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Sun Simiao Biography

Sun Simiao’s Biography in the Jiu Tang Shu 舊唐書



Background: This text was completed in 945, in the Latter Jìn 後晉 Period by Liú Xù 劉昫 et al. Originally entitled “Táng History” (Táng Shū 唐書), the name was altered in order to distinguish it from the Xīn Táng Shū 新唐書 (New Táng History”) composed by Oūyáng Xiū 歐陽修 et als. in 1060. The comparative merits and demerits of both texts as sources of biographical information on Sūn Sīmiǎo have been hotly debated by scholars for centuries. In regard to the Jiù Táng Shū, its sources of information are often questioned because it was composed during times of unrest and general upheaval. Nevertheless, Gān Zǔwàng, for example, considers it to be more reliable than the Xīn Táng Shū because it is more explicit and concrete. Nathan Sivin, on the other hand, criticizes both texts extensively and considers the biographical information as mostly hagiographical since it cannot be substantiated with other primary sources. In general, he considers the information from the Xīn Táng Shū more reliable because it was composed during a time of greater peace and social stability, when more extensive historical information was available to the editors. He does admit, however, that stylistic concerns motivated the editors to exclude some significant material but that otherwise no substantial discrepancies exist between the two texts.


Translation of 《舊唐書》191, pp. 5094-5097


Sūn Sīmiǎo was from Huáyuán in Jīngzhào. At age seven, he took up studying, daily reciting thousands of characters. In his twenties, he excelled at discussing the theories of Zhuāngzi, Lǎozi, and the Hundred Schools [of classical philosophy], and was equally skilled in Buddhist literature. When the governor of Luò Zhōu, Dúgū Xìn, saw him, he sighed: “This is a sagely youth. But regrettably his talent is so great that his suitability is diminished and he will be difficult to employ.” At the time of Emperor Xuān of Zhōu (578-579), when the ruling house was embroiled in frequent upheavals, Sūn lived in retreat on Mount Tàibó. When Emperor Wén of the Suí dynasty was regent of the government (580-589), he was summoned to become an Erudite of the National University, but he declined under the pretext of illness. Addressing a close friend, he said: “After fifty years have passed, there should be a sage emerging [as ruler] and I will assist him with my prescriptions in saving people.”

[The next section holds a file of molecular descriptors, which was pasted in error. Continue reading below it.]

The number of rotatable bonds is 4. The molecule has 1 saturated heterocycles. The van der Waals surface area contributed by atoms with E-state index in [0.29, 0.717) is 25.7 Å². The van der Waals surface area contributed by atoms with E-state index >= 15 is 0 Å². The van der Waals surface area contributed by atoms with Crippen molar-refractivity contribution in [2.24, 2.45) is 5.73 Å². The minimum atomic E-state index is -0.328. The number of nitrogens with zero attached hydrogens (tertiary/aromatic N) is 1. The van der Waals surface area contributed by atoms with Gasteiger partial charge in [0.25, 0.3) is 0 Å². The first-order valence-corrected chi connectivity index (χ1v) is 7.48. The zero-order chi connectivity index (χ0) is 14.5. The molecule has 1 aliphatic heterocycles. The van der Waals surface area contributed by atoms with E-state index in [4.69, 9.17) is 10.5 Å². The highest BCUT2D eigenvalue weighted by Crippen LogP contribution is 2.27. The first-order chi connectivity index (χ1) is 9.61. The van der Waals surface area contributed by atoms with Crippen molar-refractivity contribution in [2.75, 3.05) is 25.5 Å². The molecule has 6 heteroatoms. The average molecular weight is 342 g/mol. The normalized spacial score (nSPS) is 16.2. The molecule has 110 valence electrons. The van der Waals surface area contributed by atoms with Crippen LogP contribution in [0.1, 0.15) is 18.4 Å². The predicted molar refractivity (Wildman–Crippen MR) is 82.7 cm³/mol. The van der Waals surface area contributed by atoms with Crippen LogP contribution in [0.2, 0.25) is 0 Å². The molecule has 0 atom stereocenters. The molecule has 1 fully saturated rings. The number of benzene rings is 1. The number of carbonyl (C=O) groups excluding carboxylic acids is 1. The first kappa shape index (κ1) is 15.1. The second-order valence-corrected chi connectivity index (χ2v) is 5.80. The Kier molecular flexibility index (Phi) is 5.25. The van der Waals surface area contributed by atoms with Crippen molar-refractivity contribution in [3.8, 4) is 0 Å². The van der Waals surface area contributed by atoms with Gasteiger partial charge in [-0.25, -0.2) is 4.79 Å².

When [Táng Emperor] Tàizōng ascended the throne [in 627], he summoned Sūn to the metropolitan area. Stunned by the great youthfulness of his appearance, [the emperor] addressed him: “Thus I know that there are people who have obtained the Dào and can be sincerely revered. How could talk about Xiàn Mén and Guāng Chéng (two famous immortals from Daoist mythology) be empty words!” When [Sūn] was about to be conferred the rank of a noble, he firmly refused to accept it. In the fourth year of Xiǎnqìng (659), emperor Gāozōng summoned him to an audience, appointing him Grand Master of Remonstrance, and again he firmly refused and did not accept.



In the first year of Shàngyuán (674), he requested to return home on the grounds of illness. He was presented with a horse of exceptional quality and with the administrative office of Princess Póyáng’s estate for his residence. At that time, well-known scholars such as Sòng Lìngwén, Mèng Shēn, and Lú Zhàolín treated him with the decorum accorded a teacher in order to serve him. [Sūn] Sīmiǎo once followed in the Emperor’s retinue to Jiǔchéng Palace and Zhàolín stayed behind in his house. At that time, there was a diseased pear tree in front of the main hall. Zhàolín made a poem about it, its preface saying: “In the year Guǐyǒu, I lay down with illness at an official building in the Guāngdé Precinct in Chángān. An old man said: ‘This is the administrative office of Princess Póyáng’s estate. Long ago, the princess died before getting married, and her estate has fallen into disrepair.’ Currently, the hermit Sūn Sīmiǎo is in residence there. Miǎo’s way harmonizes the past with the present, and he has studied the arts of calculation to the extreme. His eminent discussion of Orthodox Oneness (a branch of religious Daoism that combined the Celestial Master tradition with the Shàngqīng and Língbǎo traditions, in medieval Daoism used as a reference to Orthodox Daoist practices) is on a par with that of the ancient Zhuāngzi. His deep penetration of non-duality is on a par with that of his contemporary Vimalakirti. His astrological prognostications and measurements of the masculine and feminine are on a par with Luòxià Hóng and Ānqī Shēng.”